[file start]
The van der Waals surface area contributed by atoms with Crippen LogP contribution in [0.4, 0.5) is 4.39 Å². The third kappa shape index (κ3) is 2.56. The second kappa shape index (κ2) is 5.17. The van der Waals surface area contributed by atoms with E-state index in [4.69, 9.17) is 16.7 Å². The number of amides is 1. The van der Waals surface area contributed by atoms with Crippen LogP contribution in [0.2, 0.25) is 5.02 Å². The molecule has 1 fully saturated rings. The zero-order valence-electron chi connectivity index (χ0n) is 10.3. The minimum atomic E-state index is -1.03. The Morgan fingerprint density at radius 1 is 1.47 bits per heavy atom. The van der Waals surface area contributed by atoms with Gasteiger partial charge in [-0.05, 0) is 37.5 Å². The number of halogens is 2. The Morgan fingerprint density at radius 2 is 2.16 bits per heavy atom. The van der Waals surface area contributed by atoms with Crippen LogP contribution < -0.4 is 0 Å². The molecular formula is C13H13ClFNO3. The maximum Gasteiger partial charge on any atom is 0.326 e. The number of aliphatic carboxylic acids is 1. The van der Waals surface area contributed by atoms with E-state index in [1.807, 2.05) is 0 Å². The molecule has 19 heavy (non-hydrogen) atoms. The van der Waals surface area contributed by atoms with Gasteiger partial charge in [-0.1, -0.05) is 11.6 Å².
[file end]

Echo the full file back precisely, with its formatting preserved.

The van der Waals surface area contributed by atoms with Crippen LogP contribution in [0.4, 0.5) is 4.39 Å². The third kappa shape index (κ3) is 2.56. The second kappa shape index (κ2) is 5.17. The van der Waals surface area contributed by atoms with E-state index in [4.69, 9.17) is 16.7 Å². The number of amides is 1. The van der Waals surface area contributed by atoms with Crippen LogP contribution in [0.2, 0.25) is 5.02 Å². The molecule has 1 fully saturated rings. The zero-order valence-electron chi connectivity index (χ0n) is 10.3. The minimum atomic E-state index is -1.03. The Morgan fingerprint density at radius 1 is 1.47 bits per heavy atom. The van der Waals surface area contributed by atoms with Gasteiger partial charge in [-0.05, 0) is 37.5 Å². The number of halogens is 2. The Morgan fingerprint density at radius 2 is 2.16 bits per heavy atom. The van der Waals surface area contributed by atoms with Crippen LogP contribution < -0.4 is 0 Å². The molecular formula is C13H13ClFNO3. The maximum Gasteiger partial charge on any atom is 0.326 e. The number of aliphatic carboxylic acids is 1. The van der Waals surface area contributed by atoms with E-state index in [1.807, 2.05) is 0 Å². The molecule has 19 heavy (non-hydrogen) atoms. The van der Waals surface area contributed by atoms with Gasteiger partial charge in [-0.1, -0.05) is 11.6 Å².